2nd-to-worst FAA rating in LAX close call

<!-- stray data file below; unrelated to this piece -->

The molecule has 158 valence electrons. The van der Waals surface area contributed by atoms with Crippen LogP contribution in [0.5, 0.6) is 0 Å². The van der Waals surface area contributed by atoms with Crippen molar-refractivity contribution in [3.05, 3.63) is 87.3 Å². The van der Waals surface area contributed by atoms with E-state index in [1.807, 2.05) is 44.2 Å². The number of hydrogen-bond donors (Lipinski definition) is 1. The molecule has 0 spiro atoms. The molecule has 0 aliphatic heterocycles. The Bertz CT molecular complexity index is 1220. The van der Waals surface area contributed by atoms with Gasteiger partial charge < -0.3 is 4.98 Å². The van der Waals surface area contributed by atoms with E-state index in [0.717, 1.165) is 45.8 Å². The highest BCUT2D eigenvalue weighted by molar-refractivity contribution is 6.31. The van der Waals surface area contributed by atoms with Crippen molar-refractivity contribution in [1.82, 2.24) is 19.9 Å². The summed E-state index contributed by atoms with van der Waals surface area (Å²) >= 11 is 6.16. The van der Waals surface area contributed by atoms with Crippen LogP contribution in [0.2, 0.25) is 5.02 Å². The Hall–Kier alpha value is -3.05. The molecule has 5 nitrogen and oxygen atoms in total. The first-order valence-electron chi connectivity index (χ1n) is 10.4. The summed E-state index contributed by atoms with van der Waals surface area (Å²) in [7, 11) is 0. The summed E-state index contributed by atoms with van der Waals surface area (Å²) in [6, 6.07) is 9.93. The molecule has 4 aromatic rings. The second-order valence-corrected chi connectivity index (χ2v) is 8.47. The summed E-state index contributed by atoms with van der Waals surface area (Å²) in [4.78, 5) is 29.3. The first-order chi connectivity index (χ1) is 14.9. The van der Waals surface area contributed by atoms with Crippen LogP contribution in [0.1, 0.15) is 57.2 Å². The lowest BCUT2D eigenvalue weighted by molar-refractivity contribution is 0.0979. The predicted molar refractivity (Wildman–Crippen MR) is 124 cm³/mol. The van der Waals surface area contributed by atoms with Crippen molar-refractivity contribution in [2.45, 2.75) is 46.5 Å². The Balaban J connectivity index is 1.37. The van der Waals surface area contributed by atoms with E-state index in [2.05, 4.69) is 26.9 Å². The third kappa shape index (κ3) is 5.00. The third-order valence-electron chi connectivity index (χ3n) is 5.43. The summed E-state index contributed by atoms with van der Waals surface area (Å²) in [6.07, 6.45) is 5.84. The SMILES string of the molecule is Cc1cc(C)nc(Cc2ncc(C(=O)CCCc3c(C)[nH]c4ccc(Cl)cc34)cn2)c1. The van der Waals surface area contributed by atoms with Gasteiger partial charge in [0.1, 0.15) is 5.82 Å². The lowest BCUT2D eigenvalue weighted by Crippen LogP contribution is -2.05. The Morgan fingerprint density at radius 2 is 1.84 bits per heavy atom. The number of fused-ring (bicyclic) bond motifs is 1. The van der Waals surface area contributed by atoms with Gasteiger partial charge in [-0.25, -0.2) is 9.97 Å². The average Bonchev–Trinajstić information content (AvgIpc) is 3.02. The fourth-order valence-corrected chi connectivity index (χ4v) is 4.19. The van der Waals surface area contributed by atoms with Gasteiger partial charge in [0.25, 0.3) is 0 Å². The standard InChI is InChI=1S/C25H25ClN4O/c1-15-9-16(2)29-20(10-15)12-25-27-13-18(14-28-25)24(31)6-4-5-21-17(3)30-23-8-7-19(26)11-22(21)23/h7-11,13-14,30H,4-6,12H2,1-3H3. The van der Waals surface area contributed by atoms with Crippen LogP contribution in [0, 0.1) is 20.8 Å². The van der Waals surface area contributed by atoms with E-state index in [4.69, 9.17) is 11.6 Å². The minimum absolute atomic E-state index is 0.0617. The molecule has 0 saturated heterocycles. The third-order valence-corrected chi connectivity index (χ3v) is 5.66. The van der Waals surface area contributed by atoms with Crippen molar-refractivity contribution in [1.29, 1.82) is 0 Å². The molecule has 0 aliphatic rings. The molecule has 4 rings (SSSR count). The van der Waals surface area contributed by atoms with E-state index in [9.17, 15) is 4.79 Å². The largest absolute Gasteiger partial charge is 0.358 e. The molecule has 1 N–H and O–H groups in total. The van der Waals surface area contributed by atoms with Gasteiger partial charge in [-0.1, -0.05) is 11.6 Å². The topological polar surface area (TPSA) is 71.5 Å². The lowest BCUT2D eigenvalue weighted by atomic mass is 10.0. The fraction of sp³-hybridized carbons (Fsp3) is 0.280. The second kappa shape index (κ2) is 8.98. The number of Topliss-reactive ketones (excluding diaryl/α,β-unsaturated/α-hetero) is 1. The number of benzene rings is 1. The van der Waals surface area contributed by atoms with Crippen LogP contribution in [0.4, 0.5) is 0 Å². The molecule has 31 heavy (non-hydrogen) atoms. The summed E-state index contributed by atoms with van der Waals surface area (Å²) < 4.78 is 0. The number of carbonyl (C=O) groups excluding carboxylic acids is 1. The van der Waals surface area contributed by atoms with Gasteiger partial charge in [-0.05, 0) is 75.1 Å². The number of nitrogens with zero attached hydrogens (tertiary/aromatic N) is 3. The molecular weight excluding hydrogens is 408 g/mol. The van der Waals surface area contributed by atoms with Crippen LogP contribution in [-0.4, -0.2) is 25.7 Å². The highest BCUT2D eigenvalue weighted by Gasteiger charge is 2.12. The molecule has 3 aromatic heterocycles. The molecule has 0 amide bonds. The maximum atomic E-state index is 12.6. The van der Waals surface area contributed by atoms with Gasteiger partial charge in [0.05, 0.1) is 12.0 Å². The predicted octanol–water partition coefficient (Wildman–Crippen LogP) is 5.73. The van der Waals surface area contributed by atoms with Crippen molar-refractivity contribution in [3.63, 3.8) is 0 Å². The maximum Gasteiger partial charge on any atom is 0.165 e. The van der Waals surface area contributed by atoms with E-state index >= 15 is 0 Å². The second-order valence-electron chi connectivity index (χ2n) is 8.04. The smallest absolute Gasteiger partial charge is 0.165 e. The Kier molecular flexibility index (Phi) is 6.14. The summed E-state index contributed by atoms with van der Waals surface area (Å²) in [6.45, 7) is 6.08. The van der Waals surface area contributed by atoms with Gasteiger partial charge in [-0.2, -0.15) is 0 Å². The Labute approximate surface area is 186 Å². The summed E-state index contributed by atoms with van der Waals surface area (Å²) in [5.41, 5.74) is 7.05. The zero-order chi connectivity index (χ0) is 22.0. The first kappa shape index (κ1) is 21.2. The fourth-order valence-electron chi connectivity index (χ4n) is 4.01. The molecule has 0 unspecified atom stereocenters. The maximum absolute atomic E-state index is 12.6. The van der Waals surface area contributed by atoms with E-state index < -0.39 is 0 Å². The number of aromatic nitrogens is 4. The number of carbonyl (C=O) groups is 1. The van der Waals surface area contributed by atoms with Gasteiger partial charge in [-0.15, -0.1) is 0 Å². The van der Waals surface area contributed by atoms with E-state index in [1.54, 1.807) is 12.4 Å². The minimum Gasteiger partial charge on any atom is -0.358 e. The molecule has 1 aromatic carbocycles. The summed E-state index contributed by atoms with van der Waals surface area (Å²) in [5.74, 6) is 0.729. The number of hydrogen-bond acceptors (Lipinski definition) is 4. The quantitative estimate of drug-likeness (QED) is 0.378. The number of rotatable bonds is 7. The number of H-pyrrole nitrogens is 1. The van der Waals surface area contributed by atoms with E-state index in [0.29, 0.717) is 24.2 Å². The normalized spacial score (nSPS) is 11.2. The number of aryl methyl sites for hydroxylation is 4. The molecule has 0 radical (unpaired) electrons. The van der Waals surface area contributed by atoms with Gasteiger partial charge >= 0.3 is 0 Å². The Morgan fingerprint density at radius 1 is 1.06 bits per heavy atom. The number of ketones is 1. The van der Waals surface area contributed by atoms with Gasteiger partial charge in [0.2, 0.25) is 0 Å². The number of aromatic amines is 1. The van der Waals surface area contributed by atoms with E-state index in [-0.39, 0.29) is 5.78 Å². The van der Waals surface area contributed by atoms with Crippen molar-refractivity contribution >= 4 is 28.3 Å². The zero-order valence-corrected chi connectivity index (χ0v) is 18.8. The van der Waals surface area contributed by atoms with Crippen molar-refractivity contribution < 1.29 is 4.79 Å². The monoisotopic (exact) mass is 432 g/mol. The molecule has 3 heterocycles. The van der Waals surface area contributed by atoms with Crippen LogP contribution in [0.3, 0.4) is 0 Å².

first_imgA WestJet Boeing 737 arriving from Calgary, Alberta, nearly collided with a Northwest Airlines Airbus A320 that was taking off for Memphis, Tenn., just before 1p.m. Aug. 16, according to FAA and National Transportation Safety Board officials. The pilot aboard the WestJet Boeing 737 landed on one of LAX’s northern runways and switched radio frequencies to the ground traffic controller before receiving final instruction from the air traffic controller, according to the National Transportation Safety Board. The ground controller then mistakenly cleared the pilot to cross the runway and proceed to a terminal gate, believing that an air traffic controller had already given the go-ahead. The incursion was not classified a Category A – the most dire listing – because extreme action was not required by the pilots to avoid a collision, according to FAA spokesman Ian Gregor. “It was only a 37-foot separation between the planes, but the factor of extreme action didn’t come into play with this incident,” Gregor said. SAFETY: There was significant potential for collision when planes missed by 37 feet. By Art Marroquin STAFF WRITER A runway incursion in which two airplanes came within 37 feet of each other at Los Angeles International Airport last month was classified as a Category B, meaning there was a significant potential for collision, the Federal Aviation Administration announced Friday. There have been eight runway incursions between airliners at LAX since Oct. 1, 2006. The FAA also categorized an Aug. 25 incursion as a Category D, which means no imminent chance of collision. Last month, the Los Angeles airport commission agreed to spend up to $2 million to allow NASA Ames Research Center to conduct a sixth safety study on the north airfield. The five previous studies, completed by aviation consulting groups, call for moving one of the northern runways at least 340 feet toward the communities of Westchester and Playa del Rey. In the meantime, the FAA and airport officials are hammering out a contract to install an experimental runway-status-light system on the northern runways by January 2009 at a cost of $3.5 million. [email protected] 160Want local news?Sign up for the Localist and stay informed Something went wrong. Please try again.subscribeCongratulations! You’re all set!last_img read more